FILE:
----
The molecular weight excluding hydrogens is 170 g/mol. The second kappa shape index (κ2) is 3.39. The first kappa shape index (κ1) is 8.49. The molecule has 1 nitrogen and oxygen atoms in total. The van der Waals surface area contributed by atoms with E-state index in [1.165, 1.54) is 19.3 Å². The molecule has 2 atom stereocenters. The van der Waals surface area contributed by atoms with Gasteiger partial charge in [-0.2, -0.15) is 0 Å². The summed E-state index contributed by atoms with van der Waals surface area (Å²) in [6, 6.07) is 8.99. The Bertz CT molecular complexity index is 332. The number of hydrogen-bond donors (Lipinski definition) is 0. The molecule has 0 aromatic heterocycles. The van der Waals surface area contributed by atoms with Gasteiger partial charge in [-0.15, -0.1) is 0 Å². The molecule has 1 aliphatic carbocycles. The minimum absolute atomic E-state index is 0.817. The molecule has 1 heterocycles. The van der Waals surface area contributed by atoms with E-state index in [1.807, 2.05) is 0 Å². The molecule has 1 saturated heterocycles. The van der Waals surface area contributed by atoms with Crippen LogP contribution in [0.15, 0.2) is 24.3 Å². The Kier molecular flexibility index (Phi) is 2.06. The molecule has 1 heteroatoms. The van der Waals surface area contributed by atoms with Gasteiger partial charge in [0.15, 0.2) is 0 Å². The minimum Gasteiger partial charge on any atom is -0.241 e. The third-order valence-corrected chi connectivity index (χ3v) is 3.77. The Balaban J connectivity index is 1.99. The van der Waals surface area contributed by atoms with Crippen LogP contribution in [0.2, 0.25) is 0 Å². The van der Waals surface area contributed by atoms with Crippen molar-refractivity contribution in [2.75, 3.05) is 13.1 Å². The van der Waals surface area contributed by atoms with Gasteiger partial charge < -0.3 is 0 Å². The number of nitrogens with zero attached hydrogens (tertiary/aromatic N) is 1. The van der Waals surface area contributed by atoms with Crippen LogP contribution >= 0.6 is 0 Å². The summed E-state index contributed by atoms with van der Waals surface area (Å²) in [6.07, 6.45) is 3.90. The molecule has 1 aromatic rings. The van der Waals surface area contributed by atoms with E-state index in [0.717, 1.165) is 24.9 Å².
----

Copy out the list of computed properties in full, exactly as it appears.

The molecular weight excluding hydrogens is 170 g/mol. The second kappa shape index (κ2) is 3.39. The first kappa shape index (κ1) is 8.49. The molecule has 1 nitrogen and oxygen atoms in total. The van der Waals surface area contributed by atoms with E-state index in [1.165, 1.54) is 19.3 Å². The molecule has 2 atom stereocenters. The van der Waals surface area contributed by atoms with Gasteiger partial charge in [-0.2, -0.15) is 0 Å². The summed E-state index contributed by atoms with van der Waals surface area (Å²) in [6, 6.07) is 8.99. The Bertz CT molecular complexity index is 332. The number of hydrogen-bond donors (Lipinski definition) is 0. The molecule has 0 aromatic heterocycles. The van der Waals surface area contributed by atoms with Gasteiger partial charge in [-0.15, -0.1) is 0 Å². The molecule has 1 aliphatic carbocycles. The minimum absolute atomic E-state index is 0.817. The molecule has 1 heterocycles. The van der Waals surface area contributed by atoms with E-state index in [1.807, 2.05) is 0 Å². The molecule has 1 saturated heterocycles. The van der Waals surface area contributed by atoms with Crippen LogP contribution in [0.15, 0.2) is 24.3 Å². The Kier molecular flexibility index (Phi) is 2.06. The molecule has 1 heteroatoms. The van der Waals surface area contributed by atoms with Gasteiger partial charge in [0.15, 0.2) is 0 Å². The minimum Gasteiger partial charge on any atom is -0.241 e. The third-order valence-corrected chi connectivity index (χ3v) is 3.77. The Balaban J connectivity index is 1.99. The van der Waals surface area contributed by atoms with Crippen LogP contribution in [0.2, 0.25) is 0 Å². The van der Waals surface area contributed by atoms with Crippen molar-refractivity contribution in [2.75, 3.05) is 13.1 Å². The van der Waals surface area contributed by atoms with Gasteiger partial charge < -0.3 is 0 Å². The number of nitrogens with zero attached hydrogens (tertiary/aromatic N) is 1. The van der Waals surface area contributed by atoms with Crippen LogP contribution >= 0.6 is 0 Å². The summed E-state index contributed by atoms with van der Waals surface area (Å²) in [6.07, 6.45) is 3.90. The molecule has 1 aromatic rings. The van der Waals surface area contributed by atoms with E-state index in [0.717, 1.165) is 24.9 Å².